The ohter thing to try is the reset sequence. Within 6-7 secs press High Temp/ Heat Dry/ High Temp/ Heat Dry/ High Temp/ Heat Dry. All lights should light up, press Start button to exit.
2 possible reasons, either the towels have not been spun at a high enough speed and are too wet, or the dryer is not getting hot enough because it is not switched to a high enough heat setting or there is a partial element or thermostat or humidity sensor failure.
You should spin your towels as fast as you can, 1000 MINIMUM but 1400 or more is better. Did it ever work? Is it a new drier? Is it getting hot? 45 mins is a short time anyway to dry a full load of towels.
The operating thermostat controls the timer and should open and close the circuit as it senses heat during the dry cycle. If it fails to open it will just keep the timer 'energized all the time and run straight through and go off. Change the 'operating thermostat'
Maybe I can give you a few ideas on some things to check. As a general rule of thumb, to get maximum support here at Fixya, you should always include the brand and model of your appliance.. That helps us to tailor responses to your specific problem.. Anyway, regardless of dryer model, they all pretty much operate in the same basic manner and that is.. there is a heat source ( electric dryers use an heating element similar to an electric stove) A gas dryer is essentially the same but uses gas with an igniter to create a flame on a burner..) Outcome is the same.. Heat
Once heat is established, you need to move the clothes and the air thru the dryer compartment to optimize the drying efficiency. Both gas and electric models use a blower to move that heated air thru the compartment and out thru your vent system. If anything restricts air movement ( lint, blockage or any restriction in the blower or filter) your drying efficiency drops way down and dry times go way up. So. now you have the basics on how a drywer works.. Having said that... you need to check the basics first.. Make certain that you dryer exhaust system has NO restrictions to air flow.. you may have to detach vent line and check it for lint or anything in there.. If you have an electric dryer.. you can turn it on for a minute or two with the vent linbe disconnected to see if you are getting robust air movement.. If you aren't , then your problem is internal to the dryer, If you are.. you may have an exhaust duct restriction. Although not recommended, you can do the same for a gas dryer in a well ventilated area just to check the flow intensity.. But.. only for a short time since the gas burn byproduct is unhealthy for you to breath. I forgot to mention that the drum inside the dryuer should be moving the clothes during all this.. that acellerates the dry cycle too. Lastly, you need to make sure you are getting heat.. You can start a dry cycle with the dryer empty to see how warm it gets.. It should get fairly warm. Not sure I helped you but you now have a few things you can try. If you continue to have problems with this, feel free to contact me via this forum but please include the model number of your LG appliance..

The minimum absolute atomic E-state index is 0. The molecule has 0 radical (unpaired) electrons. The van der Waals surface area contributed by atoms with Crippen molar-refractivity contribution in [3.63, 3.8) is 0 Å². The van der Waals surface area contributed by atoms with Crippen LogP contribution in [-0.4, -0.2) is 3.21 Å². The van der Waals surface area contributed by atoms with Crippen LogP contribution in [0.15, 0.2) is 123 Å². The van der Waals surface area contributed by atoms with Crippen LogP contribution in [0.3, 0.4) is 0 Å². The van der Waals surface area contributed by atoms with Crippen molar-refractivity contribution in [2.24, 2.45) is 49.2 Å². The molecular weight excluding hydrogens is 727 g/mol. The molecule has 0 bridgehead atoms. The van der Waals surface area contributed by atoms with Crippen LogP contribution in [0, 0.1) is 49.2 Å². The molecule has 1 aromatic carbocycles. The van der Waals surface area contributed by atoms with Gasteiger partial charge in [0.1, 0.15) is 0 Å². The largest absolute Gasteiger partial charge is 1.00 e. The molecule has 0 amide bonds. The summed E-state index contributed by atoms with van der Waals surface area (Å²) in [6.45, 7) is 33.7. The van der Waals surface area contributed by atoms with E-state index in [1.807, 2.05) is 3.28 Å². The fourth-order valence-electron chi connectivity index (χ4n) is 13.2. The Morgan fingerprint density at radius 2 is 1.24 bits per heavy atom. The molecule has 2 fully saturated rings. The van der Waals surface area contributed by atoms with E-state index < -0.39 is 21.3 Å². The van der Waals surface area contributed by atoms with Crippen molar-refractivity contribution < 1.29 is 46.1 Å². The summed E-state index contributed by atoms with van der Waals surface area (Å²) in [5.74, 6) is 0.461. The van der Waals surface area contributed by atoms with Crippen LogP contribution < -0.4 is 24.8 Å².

ck vent system to outside ck for crimped vent hose on back or plugged vent to outside ..if burner ignites but fails or is slow to reignite suspect the coils on burner (the 2 black things with wires attached)